How To Open A Bank Account In Austria

Known for its hospitality and multiculturalism, Austria is a country that many expats choose to relocate to. One of the first things you’ll need to do if you’re planning to move there is set up a bank account.It’s up to you whether you keep your bank account in your home country open, but many choose to do so as a way of saving or paying future bills. But if you’re looking to get an Austrian bank account set up, here’s what you need to know.

Which banks in Austria are suitable for expats?

There are numerous banks available in Austria, both local banks and international banks that have branches in the country. Therefore, before you commence your search for a new bank account, it’s worth checking whether your current bank has an Austrian partner. But if it doesn’t, then don’t worry, as there are still plenty to choose from.

Austria is home to many international banks and ATM partners, such as:

Western Union
Deutsche Bank
BNP Paribas

For credit cards, there’s American Express.

There are numerous banks available in Austria, including international banks that have branches in the country

However, the majority of expats tend to use Bank Austria, Raiffeisen Zentralbank, or Erste Group as a matter of convenience, as these are the largest. With each of them boasting hundreds, if not thousands, of branches, they’re the most widely spread in Austria.

Most banks in Austria operate between the hours of 8 am and 5 pm, with an hour off for lunch, so you’ll need to visit during these times to open an account. However, there are some banks that will allow you to open an account online and, occasionally, from abroad. For example, Bank Austria enables its Unicredit members to open a bank account using a standard request form. Different banks will offer different services, however, so it’s best to call the bank directly to discuss your options.

What paperwork is required to open a bank account in Austria?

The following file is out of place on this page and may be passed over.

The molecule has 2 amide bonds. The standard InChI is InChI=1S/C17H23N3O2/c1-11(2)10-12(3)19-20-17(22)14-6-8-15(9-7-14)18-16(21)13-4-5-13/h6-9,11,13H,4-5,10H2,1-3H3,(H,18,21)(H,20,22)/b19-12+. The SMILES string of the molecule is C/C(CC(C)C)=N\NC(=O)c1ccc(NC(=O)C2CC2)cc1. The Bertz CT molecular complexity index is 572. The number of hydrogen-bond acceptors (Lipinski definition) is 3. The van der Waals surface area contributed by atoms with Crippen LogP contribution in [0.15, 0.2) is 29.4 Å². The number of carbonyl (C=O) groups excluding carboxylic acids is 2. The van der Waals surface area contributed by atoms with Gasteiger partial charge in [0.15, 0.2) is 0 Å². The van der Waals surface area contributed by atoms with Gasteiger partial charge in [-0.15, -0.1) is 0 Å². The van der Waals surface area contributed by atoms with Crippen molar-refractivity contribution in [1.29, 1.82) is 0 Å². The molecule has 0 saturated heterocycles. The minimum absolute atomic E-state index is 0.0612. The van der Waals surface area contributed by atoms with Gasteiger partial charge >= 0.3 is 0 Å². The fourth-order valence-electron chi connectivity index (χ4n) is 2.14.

It’s relatively easy to walk into a bank and open a bank account, but you’ll need to ensure you have the right documents with you. The types of documents you will need may vary from bank to bank, but you will typically be asked for:

• Proof of identity, such as your passport or driving license
• Proof of your employment
• Proof of residency in the form of a utility bill or a residency registration form

Once these documents have been verified, you’ll be able to open an account. There are various types of accounts available, but the two most common are current accounts (Girokonto) and savings accounts (Sparkonto).

With a current account, you should be able to draw money out of both your bank’s and other bank’s ATMs, transfer money locally and abroad, and make payments by debit and standing order. However, the exact usage of your account, and the terms and conditions applicable, will vary depending upon the type of account you open. These details will be discussed when you’re opening your account, and you’ll also be given a full list of terms and conditions in your welcome pack, so ensure you take the time to familiarise yourself with these.

It’s relatively easy to walk into a bank and open an account, but make sure you take the right documents with you

Once you’ve chosen your account type, you’ll need to consider account fees. Account fees differ depending upon who you’re banking with and the type of account you have. As an example, Bank Austria charges 6-24 EUR per quarter for using their personal accounts. It’s important to note that in some instances there will also be an applicable fee for setting up the account and another if you go into your overdraft.

If you’d rather not pay monthly maintenance charges, there are some free bank accounts available in Austria, such as N26, DKB, and ING-Diba. These accounts not only come without monthly maintenance fees, but also often offer free withdrawals within the EU.

Once you’ve chosen your bank account type, your identification documents will be verified and your card and pin will be sent to you through snail mail. Your card and your pin will arrive separately for security purposes, so don’t be alarmed if one takes slightly longer to arrive than the other.